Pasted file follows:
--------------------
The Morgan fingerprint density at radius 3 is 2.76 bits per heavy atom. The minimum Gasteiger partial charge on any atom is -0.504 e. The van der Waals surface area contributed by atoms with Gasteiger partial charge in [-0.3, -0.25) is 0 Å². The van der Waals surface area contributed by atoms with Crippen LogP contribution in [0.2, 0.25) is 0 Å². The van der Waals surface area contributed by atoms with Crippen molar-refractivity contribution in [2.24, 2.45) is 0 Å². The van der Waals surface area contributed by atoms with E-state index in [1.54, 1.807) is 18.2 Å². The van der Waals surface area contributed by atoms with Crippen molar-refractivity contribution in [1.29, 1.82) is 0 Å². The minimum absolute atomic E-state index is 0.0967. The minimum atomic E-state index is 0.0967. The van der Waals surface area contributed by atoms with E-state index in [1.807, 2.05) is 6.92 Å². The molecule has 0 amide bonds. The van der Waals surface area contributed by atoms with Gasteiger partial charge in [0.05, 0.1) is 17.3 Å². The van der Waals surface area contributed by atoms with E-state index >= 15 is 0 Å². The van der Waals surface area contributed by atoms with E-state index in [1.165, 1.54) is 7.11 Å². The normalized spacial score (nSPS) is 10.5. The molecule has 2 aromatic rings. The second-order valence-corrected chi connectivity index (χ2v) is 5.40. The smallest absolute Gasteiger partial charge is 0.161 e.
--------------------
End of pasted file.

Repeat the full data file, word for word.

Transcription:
The Morgan fingerprint density at radius 3 is 2.76 bits per heavy atom. The minimum Gasteiger partial charge on any atom is -0.504 e. The van der Waals surface area contributed by atoms with Gasteiger partial charge in [-0.3, -0.25) is 0 Å². The van der Waals surface area contributed by atoms with Crippen LogP contribution in [0.2, 0.25) is 0 Å². The van der Waals surface area contributed by atoms with Crippen molar-refractivity contribution in [2.24, 2.45) is 0 Å². The van der Waals surface area contributed by atoms with E-state index in [1.54, 1.807) is 18.2 Å². The van der Waals surface area contributed by atoms with Crippen molar-refractivity contribution in [1.29, 1.82) is 0 Å². The minimum absolute atomic E-state index is 0.0967. The minimum atomic E-state index is 0.0967. The van der Waals surface area contributed by atoms with E-state index in [1.807, 2.05) is 6.92 Å². The molecule has 0 amide bonds. The van der Waals surface area contributed by atoms with Gasteiger partial charge in [0.05, 0.1) is 17.3 Å². The van der Waals surface area contributed by atoms with E-state index >= 15 is 0 Å². The van der Waals surface area contributed by atoms with E-state index in [1.165, 1.54) is 7.11 Å². The normalized spacial score (nSPS) is 10.5. The molecule has 2 aromatic rings. The second-order valence-corrected chi connectivity index (χ2v) is 5.40. The smallest absolute Gasteiger partial charge is 0.161 e.